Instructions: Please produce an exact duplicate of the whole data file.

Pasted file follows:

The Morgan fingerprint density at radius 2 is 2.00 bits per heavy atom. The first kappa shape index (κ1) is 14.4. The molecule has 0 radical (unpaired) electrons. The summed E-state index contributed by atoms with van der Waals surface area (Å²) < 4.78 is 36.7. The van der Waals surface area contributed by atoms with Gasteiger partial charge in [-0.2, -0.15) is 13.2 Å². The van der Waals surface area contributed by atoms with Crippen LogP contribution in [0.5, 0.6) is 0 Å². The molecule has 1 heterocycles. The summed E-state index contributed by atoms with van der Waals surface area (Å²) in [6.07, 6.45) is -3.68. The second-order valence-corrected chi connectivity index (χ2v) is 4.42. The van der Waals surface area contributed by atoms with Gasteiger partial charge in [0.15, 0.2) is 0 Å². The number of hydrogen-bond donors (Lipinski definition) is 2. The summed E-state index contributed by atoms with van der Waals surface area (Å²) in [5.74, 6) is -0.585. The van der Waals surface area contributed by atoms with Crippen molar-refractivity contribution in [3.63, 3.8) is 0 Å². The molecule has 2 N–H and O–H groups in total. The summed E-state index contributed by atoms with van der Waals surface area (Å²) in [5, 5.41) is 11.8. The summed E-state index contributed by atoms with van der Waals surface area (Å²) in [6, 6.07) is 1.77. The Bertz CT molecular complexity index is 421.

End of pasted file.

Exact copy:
The Morgan fingerprint density at radius 2 is 2.00 bits per heavy atom. The first kappa shape index (κ1) is 14.4. The molecule has 0 radical (unpaired) electrons. The summed E-state index contributed by atoms with van der Waals surface area (Å²) < 4.78 is 36.7. The van der Waals surface area contributed by atoms with Gasteiger partial charge in [-0.2, -0.15) is 13.2 Å². The van der Waals surface area contributed by atoms with Crippen LogP contribution in [0.5, 0.6) is 0 Å². The molecule has 1 heterocycles. The summed E-state index contributed by atoms with van der Waals surface area (Å²) in [6.07, 6.45) is -3.68. The second-order valence-corrected chi connectivity index (χ2v) is 4.42. The van der Waals surface area contributed by atoms with Gasteiger partial charge in [0.15, 0.2) is 0 Å². The number of hydrogen-bond donors (Lipinski definition) is 2. The summed E-state index contributed by atoms with van der Waals surface area (Å²) in [5.74, 6) is -0.585. The van der Waals surface area contributed by atoms with Crippen molar-refractivity contribution in [3.63, 3.8) is 0 Å². The molecule has 2 N–H and O–H groups in total. The summed E-state index contributed by atoms with van der Waals surface area (Å²) in [5, 5.41) is 11.8. The summed E-state index contributed by atoms with van der Waals surface area (Å²) in [6, 6.07) is 1.77. The Bertz CT molecular complexity index is 421.